- Renewability: Fossil fuels, including petrodiesel, are non-renewable resources since they are the product of natural processes that have taken millions of years. In contrast, biodiesel is a renewable fuel since we can continually produce more plants like corn and soybeans needed to create it. Biodiesel is then a more sustainable option, which may become more crucial when fossil fuels are in short supply. Even now, biofuels can help lower our dependence on imported fuel.
- Safety: When used correctly in your engine, both diesel fuel and biodiesel are perfectly safe. If spilled or otherwise released to the environment, there is a major difference between the two. Pure biodiesel will not cause nearly as much damage as petroleum-based diesel in these instances. The biofuel is far less combustible with a flashpoint above 130 degrees Celsius or 266 degrees Fahrenheit, compared to 52 degrees Celsius or 125.6 degrees Fahrenheit for petroleum diesel. Biodiesel is then safer to store and handle.
Cons of Biodiesel Fuel
Considering the benefits of biodiesel, you may wonder why anyone would still use diesel fuel, but petrodiesel still remains the standard choice for many consumers. And petrodiesel offers some advantages of its own over biodiesel. Some considerations to make with biodiesel include its:
- Necessary storage conditions: Consider biodiesel’s more particular needs when it comes to storage conditions. Biodiesel must remain in the right temperature range at all times. If it is too warm, it could grow mold since this fuel is made from biological material. If it gets too cold, it can gel up. This consideration also means biodiesel’s performance is not as good in cold conditions. Biodiesel fuel can also thicken to a gel if it is exposed to oxygen for too long.
- Deposits in engines: We mentioned that biodiesel offers higher lubricity, and this is largely a positive trait since it reduces wear. But note that higher lubricity can also lead to more deposits in a fuel tank and pipes, which can create clogs. Fortunately, you can combat this problem by replacing fuel filters more frequently when you are using biodiesel.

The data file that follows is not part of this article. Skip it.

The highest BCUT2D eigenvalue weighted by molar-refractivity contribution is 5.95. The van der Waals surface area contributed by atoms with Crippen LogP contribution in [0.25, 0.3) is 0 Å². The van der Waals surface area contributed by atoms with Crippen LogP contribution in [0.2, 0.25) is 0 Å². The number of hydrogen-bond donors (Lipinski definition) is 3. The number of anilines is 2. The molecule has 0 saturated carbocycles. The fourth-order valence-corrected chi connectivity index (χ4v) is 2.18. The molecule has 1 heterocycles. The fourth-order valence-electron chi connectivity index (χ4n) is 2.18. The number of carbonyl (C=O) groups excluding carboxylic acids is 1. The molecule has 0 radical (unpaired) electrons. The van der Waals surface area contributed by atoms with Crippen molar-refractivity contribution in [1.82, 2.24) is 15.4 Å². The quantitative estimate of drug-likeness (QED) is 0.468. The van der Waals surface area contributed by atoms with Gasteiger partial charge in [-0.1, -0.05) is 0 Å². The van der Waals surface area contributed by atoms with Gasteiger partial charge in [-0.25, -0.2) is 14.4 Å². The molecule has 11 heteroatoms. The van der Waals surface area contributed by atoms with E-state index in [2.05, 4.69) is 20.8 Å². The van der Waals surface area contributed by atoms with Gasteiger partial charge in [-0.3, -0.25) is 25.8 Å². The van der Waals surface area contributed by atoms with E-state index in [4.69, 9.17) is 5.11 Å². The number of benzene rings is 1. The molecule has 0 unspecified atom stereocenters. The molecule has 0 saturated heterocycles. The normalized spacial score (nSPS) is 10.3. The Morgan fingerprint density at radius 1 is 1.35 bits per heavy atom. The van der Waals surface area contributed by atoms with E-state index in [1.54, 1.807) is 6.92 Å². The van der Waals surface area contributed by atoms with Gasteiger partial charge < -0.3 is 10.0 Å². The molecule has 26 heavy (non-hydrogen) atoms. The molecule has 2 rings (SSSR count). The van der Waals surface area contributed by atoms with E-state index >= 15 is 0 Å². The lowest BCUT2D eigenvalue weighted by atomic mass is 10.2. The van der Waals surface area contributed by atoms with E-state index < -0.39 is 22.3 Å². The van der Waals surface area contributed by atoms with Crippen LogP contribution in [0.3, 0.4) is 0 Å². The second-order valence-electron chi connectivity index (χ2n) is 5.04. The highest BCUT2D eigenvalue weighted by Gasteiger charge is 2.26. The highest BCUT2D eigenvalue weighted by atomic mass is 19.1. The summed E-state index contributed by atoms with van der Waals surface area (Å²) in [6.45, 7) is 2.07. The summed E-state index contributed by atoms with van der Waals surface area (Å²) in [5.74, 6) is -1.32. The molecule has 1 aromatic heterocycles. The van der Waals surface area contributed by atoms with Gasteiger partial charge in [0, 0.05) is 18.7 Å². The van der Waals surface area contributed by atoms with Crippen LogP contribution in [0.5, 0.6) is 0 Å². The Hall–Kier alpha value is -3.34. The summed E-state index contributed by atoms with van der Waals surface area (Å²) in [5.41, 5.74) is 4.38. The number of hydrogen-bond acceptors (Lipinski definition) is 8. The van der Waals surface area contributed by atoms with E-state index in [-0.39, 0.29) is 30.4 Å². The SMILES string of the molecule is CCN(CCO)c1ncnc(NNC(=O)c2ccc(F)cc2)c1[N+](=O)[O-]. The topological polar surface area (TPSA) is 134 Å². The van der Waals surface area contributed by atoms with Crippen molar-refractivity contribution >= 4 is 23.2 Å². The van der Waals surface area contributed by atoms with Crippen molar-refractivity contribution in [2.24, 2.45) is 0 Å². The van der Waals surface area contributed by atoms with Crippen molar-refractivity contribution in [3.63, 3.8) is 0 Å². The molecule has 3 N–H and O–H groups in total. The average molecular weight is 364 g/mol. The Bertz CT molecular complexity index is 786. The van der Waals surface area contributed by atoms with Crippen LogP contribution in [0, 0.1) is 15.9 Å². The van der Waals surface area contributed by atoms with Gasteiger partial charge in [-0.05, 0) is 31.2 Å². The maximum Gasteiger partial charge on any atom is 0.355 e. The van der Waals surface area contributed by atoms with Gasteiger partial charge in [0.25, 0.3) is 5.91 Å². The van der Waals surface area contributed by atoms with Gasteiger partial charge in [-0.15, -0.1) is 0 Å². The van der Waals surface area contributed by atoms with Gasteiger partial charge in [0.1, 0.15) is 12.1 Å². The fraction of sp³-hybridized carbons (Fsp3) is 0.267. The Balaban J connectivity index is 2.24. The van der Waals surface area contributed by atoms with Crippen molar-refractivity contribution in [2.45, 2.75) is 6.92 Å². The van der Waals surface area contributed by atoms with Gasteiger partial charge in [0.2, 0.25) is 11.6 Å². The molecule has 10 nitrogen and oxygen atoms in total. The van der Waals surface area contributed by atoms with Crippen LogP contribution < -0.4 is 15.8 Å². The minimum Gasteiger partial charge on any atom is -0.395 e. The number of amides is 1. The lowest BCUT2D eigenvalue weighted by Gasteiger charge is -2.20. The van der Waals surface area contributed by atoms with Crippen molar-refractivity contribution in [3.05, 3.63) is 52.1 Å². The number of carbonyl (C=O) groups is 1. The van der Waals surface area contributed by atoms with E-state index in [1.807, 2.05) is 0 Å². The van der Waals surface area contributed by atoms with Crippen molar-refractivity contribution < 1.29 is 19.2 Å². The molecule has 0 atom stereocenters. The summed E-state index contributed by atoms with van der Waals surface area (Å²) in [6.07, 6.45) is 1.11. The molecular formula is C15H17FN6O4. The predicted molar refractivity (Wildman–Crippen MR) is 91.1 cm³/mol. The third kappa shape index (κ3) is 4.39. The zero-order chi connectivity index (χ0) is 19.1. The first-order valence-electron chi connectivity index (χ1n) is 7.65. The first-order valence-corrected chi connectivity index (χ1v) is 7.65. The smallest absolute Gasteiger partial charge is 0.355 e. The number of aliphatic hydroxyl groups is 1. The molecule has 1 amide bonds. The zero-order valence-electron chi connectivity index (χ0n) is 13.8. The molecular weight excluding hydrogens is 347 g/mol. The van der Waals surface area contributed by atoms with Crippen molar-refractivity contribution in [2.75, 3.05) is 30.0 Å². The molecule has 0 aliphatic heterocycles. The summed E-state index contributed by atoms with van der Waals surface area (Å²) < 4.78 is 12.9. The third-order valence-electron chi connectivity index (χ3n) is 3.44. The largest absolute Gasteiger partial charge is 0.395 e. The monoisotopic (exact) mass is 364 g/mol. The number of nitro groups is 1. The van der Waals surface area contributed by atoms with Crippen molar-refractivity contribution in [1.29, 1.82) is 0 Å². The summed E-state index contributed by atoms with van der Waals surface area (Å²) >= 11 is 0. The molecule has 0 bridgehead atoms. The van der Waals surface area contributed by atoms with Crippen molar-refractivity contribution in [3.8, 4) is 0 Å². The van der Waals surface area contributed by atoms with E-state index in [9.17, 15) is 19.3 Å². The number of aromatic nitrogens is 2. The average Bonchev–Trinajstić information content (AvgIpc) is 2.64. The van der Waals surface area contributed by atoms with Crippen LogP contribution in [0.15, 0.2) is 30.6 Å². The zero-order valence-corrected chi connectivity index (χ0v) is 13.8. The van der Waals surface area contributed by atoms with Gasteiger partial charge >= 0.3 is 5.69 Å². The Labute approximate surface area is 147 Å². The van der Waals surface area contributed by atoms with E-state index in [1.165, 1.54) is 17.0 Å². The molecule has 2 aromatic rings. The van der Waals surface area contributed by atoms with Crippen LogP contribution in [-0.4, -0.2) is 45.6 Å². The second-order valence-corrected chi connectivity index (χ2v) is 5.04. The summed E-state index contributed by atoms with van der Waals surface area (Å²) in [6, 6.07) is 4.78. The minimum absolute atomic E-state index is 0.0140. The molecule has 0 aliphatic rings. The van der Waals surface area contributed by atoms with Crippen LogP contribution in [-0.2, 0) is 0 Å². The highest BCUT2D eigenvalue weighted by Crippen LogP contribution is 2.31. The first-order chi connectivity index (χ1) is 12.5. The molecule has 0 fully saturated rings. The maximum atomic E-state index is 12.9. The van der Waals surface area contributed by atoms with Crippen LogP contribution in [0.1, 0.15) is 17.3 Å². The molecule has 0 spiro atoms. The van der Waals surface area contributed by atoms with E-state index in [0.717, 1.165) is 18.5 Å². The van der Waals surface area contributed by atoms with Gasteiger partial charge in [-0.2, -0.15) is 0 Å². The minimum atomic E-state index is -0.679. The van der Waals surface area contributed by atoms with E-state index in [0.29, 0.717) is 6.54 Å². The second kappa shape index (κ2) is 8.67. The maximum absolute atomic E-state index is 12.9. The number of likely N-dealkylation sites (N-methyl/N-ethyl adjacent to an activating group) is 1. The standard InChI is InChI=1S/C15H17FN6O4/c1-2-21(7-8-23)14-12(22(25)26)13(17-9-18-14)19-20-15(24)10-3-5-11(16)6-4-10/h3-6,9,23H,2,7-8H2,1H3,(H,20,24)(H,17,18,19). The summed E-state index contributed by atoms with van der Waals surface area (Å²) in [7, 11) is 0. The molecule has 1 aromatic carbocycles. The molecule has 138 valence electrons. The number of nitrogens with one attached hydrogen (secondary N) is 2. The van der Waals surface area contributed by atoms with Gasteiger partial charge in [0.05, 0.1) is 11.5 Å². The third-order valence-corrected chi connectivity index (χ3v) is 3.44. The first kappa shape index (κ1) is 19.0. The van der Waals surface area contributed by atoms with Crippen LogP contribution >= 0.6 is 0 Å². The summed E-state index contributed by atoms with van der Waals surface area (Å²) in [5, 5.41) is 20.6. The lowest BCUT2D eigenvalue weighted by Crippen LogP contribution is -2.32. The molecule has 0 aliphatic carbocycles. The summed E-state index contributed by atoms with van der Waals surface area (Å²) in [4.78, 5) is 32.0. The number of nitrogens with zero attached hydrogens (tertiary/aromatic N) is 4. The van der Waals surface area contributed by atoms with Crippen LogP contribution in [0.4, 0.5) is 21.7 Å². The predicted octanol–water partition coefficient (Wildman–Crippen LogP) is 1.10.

Can Biodiesel Replace Diesel Fuel?
Biodiesel is a suitable replacement for diesel. That means, if you have a diesel fuel engine, you can switch over to biodiesel at any time. If you are unsure of whether this is the right move for your engine, you should consult your manufacturer. Many manufacturers simply recommend you perform routine maintenance tasks, like changing filters, twice as often when you are using biodiesel compared to when you are using diesel fuel.
Another essential difference is how you store biodiesel. Even though biodiesel is a replacement for diesel, its storage needs are different. Storage is mainly a concern if fuel would remain in your engine for long intervals. In these cases, you may need to siphon out the biodiesel before storing the engine or use a fuel stabilizer.
Biodiesel vs. Diesel: The Bottom Line
Both petrodiesel and biodiesel are valid options to consider. If you are concerned about your environmental footprint and want a more eco-friendly option, then biodiesel is an excellent alternative to petrodiesel.
You can get renewable diesel fuels delivered to you by partnering with SC Fuels. As a family-owned fuel distributor that has been in the industry for close to a century, SC Fuels offers an unmatched experience that includes affordability and reliability. Learn more about our renewable and biodiesel fuel delivery service and contact us today to discuss the best fuel delivery solution for your needs.